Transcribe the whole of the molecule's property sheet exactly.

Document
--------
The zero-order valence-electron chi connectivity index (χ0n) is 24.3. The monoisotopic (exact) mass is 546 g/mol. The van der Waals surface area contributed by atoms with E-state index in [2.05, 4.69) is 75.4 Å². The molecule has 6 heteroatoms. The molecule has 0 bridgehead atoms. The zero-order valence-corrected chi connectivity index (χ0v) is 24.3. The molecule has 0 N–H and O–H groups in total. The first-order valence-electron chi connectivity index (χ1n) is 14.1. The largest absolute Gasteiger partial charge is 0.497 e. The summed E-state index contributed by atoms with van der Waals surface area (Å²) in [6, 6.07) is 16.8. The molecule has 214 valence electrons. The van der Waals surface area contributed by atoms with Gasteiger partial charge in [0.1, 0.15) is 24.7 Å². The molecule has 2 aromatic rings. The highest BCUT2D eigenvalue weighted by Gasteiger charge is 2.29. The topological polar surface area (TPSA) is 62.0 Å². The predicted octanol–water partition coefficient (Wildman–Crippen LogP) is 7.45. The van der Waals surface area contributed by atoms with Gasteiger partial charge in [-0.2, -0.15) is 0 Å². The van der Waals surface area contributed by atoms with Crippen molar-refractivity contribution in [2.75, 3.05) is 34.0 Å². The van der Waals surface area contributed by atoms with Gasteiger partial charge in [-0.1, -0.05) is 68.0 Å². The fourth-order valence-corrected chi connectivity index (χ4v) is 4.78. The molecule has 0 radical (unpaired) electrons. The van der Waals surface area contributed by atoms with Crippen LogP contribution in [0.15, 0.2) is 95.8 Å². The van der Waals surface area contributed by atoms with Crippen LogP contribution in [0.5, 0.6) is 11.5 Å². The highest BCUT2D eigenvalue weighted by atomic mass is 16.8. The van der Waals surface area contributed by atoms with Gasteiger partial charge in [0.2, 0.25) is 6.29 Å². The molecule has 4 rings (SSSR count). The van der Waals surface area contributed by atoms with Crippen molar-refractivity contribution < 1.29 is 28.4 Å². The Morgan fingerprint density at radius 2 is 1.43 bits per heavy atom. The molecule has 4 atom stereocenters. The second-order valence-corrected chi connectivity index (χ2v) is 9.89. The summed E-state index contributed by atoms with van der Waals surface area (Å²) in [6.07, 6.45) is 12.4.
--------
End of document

The zero-order valence-electron chi connectivity index (χ0n) is 24.3. The monoisotopic (exact) mass is 546 g/mol. The van der Waals surface area contributed by atoms with E-state index in [2.05, 4.69) is 75.4 Å². The molecule has 6 heteroatoms. The molecule has 0 bridgehead atoms. The zero-order valence-corrected chi connectivity index (χ0v) is 24.3. The molecule has 0 N–H and O–H groups in total. The first-order valence-electron chi connectivity index (χ1n) is 14.1. The largest absolute Gasteiger partial charge is 0.497 e. The summed E-state index contributed by atoms with van der Waals surface area (Å²) in [6, 6.07) is 16.8. The molecule has 214 valence electrons. The van der Waals surface area contributed by atoms with Gasteiger partial charge in [0.1, 0.15) is 24.7 Å². The molecule has 2 aromatic rings. The highest BCUT2D eigenvalue weighted by Gasteiger charge is 2.29. The topological polar surface area (TPSA) is 62.0 Å². The predicted octanol–water partition coefficient (Wildman–Crippen LogP) is 7.45. The van der Waals surface area contributed by atoms with Gasteiger partial charge in [-0.2, -0.15) is 0 Å². The van der Waals surface area contributed by atoms with Crippen molar-refractivity contribution in [2.75, 3.05) is 34.0 Å². The van der Waals surface area contributed by atoms with Gasteiger partial charge in [-0.1, -0.05) is 68.0 Å². The fourth-order valence-corrected chi connectivity index (χ4v) is 4.78. The molecule has 0 radical (unpaired) electrons. The van der Waals surface area contributed by atoms with Crippen LogP contribution in [0.15, 0.2) is 95.8 Å². The van der Waals surface area contributed by atoms with Crippen LogP contribution in [0.5, 0.6) is 11.5 Å². The highest BCUT2D eigenvalue weighted by atomic mass is 16.8. The van der Waals surface area contributed by atoms with Gasteiger partial charge in [0.2, 0.25) is 6.29 Å². The molecule has 4 rings (SSSR count). The van der Waals surface area contributed by atoms with Crippen molar-refractivity contribution < 1.29 is 28.4 Å². The Morgan fingerprint density at radius 2 is 1.43 bits per heavy atom. The molecule has 4 atom stereocenters. The second-order valence-corrected chi connectivity index (χ2v) is 9.89. The summed E-state index contributed by atoms with van der Waals surface area (Å²) in [6.07, 6.45) is 12.4.